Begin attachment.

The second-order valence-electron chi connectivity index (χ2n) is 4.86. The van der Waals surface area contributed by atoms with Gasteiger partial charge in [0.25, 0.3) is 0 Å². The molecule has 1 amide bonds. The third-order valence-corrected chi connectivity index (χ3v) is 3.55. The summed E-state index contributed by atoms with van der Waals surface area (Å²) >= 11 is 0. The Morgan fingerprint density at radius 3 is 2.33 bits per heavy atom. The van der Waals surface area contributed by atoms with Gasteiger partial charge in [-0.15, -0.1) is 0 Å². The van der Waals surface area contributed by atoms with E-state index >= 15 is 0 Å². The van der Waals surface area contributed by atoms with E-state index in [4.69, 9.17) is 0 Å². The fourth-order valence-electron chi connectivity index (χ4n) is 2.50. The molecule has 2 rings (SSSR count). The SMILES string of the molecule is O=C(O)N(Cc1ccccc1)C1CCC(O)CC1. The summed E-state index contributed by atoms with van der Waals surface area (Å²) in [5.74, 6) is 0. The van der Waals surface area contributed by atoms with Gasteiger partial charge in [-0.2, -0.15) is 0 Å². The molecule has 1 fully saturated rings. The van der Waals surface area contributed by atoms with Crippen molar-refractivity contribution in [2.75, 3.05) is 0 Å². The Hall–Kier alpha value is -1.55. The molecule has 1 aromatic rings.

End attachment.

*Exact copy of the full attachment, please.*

The second-order valence-electron chi connectivity index (χ2n) is 4.86. The van der Waals surface area contributed by atoms with Gasteiger partial charge in [0.25, 0.3) is 0 Å². The molecule has 1 amide bonds. The third-order valence-corrected chi connectivity index (χ3v) is 3.55. The summed E-state index contributed by atoms with van der Waals surface area (Å²) >= 11 is 0. The Morgan fingerprint density at radius 3 is 2.33 bits per heavy atom. The van der Waals surface area contributed by atoms with Gasteiger partial charge in [-0.15, -0.1) is 0 Å². The van der Waals surface area contributed by atoms with E-state index >= 15 is 0 Å². The van der Waals surface area contributed by atoms with E-state index in [4.69, 9.17) is 0 Å². The fourth-order valence-electron chi connectivity index (χ4n) is 2.50. The molecule has 2 rings (SSSR count). The SMILES string of the molecule is O=C(O)N(Cc1ccccc1)C1CCC(O)CC1. The summed E-state index contributed by atoms with van der Waals surface area (Å²) in [5.74, 6) is 0. The van der Waals surface area contributed by atoms with Gasteiger partial charge in [-0.2, -0.15) is 0 Å². The molecule has 1 fully saturated rings. The van der Waals surface area contributed by atoms with Crippen molar-refractivity contribution in [2.75, 3.05) is 0 Å². The Hall–Kier alpha value is -1.55. The molecule has 1 aromatic rings.